• Put forth ideas: Discussing ideas from members of both teams makes them feel empowered and helps strengthen the relationship.
  • Share different design models for specific applications and infrastructure under development: This helps prevent either team from being surprised down the road.
  • Decide which acceptable architecture standards should be documented and consistently met: Once again, giving everyone a say helps foster buy-in and ownership.

Best Practices for Documenting the Security Architecture 

Documentation of security architecture in a modern environment should focus on several key concepts:

  • Defined standards for controls and services: By far the most important type of documentation to build and maintain is a set of defined and approved standards for controls and services that need to be in place and enforced. This is best accomplished with executive stakeholder support and a governance model that facilitates a variety of teams’ input to their development, while keeping regulations and compliance in mind.
  • Threat models: Having conversations about threat modeling is a useful way to better align with engineering teams. Documenting these threat models and revisiting them on a regular basis can be an effective approach to building a library of controls, architecture, threat surface and remediation tactics. Tools like Threat Dragon from OWASP and Microsoft’s Threat Modeling Tool are good, free options that can help.
  • Architecture patterns: The most tactical type of documentation to develop and maintain for engineering and architecture teams is a set of “patterns” that act as overlays of controls within application and infrastructure engineering workflows and deployments. These can be application-specific or modeled within a certain type of environment (e.g., Kubernetes, Microsoft Azure, Google Cloud Platform and so on). An example might be a new container-based application that includes a service mesh security architecture pattern with a sidecar container for policy and mutual TLS coordination, etc. Many SOAR tools can help capture playbooks and workflows that help with this.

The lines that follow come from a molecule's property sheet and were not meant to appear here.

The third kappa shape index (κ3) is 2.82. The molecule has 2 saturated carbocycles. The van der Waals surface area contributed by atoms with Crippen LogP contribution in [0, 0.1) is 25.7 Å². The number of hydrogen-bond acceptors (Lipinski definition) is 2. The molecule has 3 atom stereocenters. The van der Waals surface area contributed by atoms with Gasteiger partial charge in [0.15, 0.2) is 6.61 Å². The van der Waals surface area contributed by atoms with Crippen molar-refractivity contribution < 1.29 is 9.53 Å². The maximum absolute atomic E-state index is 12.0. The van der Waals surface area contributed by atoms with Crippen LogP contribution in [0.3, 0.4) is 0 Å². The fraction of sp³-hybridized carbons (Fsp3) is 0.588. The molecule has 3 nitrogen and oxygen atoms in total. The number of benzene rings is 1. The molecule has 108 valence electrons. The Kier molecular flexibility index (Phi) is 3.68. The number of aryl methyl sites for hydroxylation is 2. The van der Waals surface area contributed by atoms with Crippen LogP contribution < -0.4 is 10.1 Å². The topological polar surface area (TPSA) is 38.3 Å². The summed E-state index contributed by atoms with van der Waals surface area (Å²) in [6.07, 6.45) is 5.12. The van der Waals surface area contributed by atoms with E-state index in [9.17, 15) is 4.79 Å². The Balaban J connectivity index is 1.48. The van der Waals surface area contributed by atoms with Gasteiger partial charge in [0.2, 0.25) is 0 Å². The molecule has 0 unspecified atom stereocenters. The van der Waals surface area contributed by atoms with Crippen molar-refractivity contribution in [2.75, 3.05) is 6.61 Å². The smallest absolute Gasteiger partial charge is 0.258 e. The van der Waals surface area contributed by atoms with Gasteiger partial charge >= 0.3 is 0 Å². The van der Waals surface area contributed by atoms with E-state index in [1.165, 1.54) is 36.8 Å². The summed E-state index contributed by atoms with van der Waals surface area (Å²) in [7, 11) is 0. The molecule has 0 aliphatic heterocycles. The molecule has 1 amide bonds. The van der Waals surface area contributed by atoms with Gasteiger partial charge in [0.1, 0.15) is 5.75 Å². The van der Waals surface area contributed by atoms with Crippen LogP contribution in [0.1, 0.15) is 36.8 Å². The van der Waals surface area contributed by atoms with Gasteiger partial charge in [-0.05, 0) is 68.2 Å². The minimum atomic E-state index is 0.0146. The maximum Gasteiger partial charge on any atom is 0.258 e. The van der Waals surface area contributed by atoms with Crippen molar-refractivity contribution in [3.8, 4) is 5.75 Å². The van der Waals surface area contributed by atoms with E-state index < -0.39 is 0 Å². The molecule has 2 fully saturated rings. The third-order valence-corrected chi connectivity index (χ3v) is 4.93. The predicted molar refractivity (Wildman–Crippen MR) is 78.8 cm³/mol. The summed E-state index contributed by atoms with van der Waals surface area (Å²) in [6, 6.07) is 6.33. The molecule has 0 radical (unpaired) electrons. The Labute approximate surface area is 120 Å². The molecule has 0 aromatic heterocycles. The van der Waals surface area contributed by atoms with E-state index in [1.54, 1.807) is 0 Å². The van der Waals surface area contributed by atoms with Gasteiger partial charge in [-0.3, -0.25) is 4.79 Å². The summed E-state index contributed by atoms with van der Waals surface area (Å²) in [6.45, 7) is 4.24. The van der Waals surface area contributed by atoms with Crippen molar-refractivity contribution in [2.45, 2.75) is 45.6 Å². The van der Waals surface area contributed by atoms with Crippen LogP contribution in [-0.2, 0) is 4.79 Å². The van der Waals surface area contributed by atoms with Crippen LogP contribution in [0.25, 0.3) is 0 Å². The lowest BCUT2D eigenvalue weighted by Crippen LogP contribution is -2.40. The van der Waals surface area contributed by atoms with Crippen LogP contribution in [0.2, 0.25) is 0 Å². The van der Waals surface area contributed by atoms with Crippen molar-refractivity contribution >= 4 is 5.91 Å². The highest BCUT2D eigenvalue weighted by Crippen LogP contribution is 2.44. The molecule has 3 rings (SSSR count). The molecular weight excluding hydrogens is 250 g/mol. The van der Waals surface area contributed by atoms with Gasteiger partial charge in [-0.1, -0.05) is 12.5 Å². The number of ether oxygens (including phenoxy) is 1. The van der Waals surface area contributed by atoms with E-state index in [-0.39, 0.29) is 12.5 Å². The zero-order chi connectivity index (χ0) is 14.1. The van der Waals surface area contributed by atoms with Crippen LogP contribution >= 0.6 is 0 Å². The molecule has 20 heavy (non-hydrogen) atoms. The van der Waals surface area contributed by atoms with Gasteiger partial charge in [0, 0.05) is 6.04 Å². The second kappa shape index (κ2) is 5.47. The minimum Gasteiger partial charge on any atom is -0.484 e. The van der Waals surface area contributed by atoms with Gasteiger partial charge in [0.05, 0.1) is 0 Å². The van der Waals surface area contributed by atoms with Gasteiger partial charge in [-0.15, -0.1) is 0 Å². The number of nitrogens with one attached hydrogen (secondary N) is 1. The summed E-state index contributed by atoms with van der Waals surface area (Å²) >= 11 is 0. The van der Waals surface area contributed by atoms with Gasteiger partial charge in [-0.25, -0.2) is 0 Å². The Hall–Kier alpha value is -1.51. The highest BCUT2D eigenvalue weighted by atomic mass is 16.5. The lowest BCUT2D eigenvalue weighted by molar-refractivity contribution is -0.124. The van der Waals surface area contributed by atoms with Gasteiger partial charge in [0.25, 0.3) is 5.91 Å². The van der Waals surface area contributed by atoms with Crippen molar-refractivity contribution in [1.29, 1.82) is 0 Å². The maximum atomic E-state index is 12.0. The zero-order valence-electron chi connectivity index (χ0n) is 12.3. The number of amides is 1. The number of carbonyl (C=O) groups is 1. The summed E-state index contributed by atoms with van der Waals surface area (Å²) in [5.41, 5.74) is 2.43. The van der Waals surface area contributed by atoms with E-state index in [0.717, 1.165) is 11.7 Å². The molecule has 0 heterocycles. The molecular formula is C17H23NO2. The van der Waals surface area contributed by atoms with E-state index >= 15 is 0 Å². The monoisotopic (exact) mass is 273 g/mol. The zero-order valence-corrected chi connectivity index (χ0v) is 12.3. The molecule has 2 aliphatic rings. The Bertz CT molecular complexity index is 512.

Tips to Align Security Architecture and Engineering

Security architecture and engineering share many of the same goals and it is essential they work together seamlessly. To successfully align security architecture and engineering, focus on these core concepts:

  • Skills development: To be successful with modern engineering teams, architects will almost certainly need a grounding in cloud, DevOps, containers and serverless, IAM and infrastructure as code. Understanding how these types of tools and services work helps make discussions more productive and allows for improved collaboration.
  • Automated and integrated secrets and privilege management: DevOps and engineering, as well as cloud runtime deployments, make extensive use of identity policies that often require some advanced privileges and different types of secrets for authentication and authorization. The more integrated (usually via APIs) and automated these tools and controls are, the better coordinated architecture will be with engineering builds.
  • Documented standards, threat models and architecture patterns: Capturing these is important to building a sustainable architecture function and being able to repeatedly evolve the types of security controls and designs in place.
  • Short-term, consultative workflows: The days of long-term architecture initiatives are dying out, as technology changes more rapidly than ever before. This is not true for all organizations or initiatives, but security architects will be more “internal consultants” than long-term advisors down the road.

Although reasonable efforts will be made to ensure the completeness and accuracy of the information contained in our blog posts, no liability can be accepted by IANS or our Faculty members for the results of any actions taken by individuals or firms in connection with such information, opinions, or advice.